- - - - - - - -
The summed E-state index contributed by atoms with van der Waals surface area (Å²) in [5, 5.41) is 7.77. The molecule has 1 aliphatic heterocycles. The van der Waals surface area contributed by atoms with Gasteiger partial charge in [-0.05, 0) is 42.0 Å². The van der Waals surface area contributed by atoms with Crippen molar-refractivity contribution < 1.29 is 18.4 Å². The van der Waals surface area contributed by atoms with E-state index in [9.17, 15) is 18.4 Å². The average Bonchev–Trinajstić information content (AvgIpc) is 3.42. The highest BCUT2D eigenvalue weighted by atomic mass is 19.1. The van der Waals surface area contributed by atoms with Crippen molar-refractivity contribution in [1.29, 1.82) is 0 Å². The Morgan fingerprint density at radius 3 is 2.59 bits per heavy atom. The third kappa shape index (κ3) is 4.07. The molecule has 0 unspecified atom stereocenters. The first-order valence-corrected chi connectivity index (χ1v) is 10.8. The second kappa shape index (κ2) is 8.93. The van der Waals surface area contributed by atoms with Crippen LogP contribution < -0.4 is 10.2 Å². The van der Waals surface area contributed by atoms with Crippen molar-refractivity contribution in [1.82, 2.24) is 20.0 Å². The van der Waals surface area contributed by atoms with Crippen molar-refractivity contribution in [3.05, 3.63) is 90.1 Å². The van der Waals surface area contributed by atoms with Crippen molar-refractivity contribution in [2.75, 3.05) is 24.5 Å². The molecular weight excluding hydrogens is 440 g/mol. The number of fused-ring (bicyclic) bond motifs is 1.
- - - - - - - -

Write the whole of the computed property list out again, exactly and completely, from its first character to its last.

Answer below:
The summed E-state index contributed by atoms with van der Waals surface area (Å²) in [5, 5.41) is 7.77. The molecule has 1 aliphatic heterocycles. The van der Waals surface area contributed by atoms with Gasteiger partial charge in [-0.05, 0) is 42.0 Å². The van der Waals surface area contributed by atoms with Crippen molar-refractivity contribution < 1.29 is 18.4 Å². The van der Waals surface area contributed by atoms with E-state index in [9.17, 15) is 18.4 Å². The average Bonchev–Trinajstić information content (AvgIpc) is 3.42. The highest BCUT2D eigenvalue weighted by atomic mass is 19.1. The van der Waals surface area contributed by atoms with Crippen molar-refractivity contribution in [1.29, 1.82) is 0 Å². The Morgan fingerprint density at radius 3 is 2.59 bits per heavy atom. The third kappa shape index (κ3) is 4.07. The molecule has 0 unspecified atom stereocenters. The first-order valence-corrected chi connectivity index (χ1v) is 10.8. The second kappa shape index (κ2) is 8.93. The van der Waals surface area contributed by atoms with Crippen LogP contribution < -0.4 is 10.2 Å². The van der Waals surface area contributed by atoms with Crippen molar-refractivity contribution in [1.82, 2.24) is 20.0 Å². The van der Waals surface area contributed by atoms with Crippen molar-refractivity contribution in [3.05, 3.63) is 90.1 Å². The van der Waals surface area contributed by atoms with Crippen molar-refractivity contribution in [2.75, 3.05) is 24.5 Å². The molecular weight excluding hydrogens is 440 g/mol. The number of fused-ring (bicyclic) bond motifs is 1.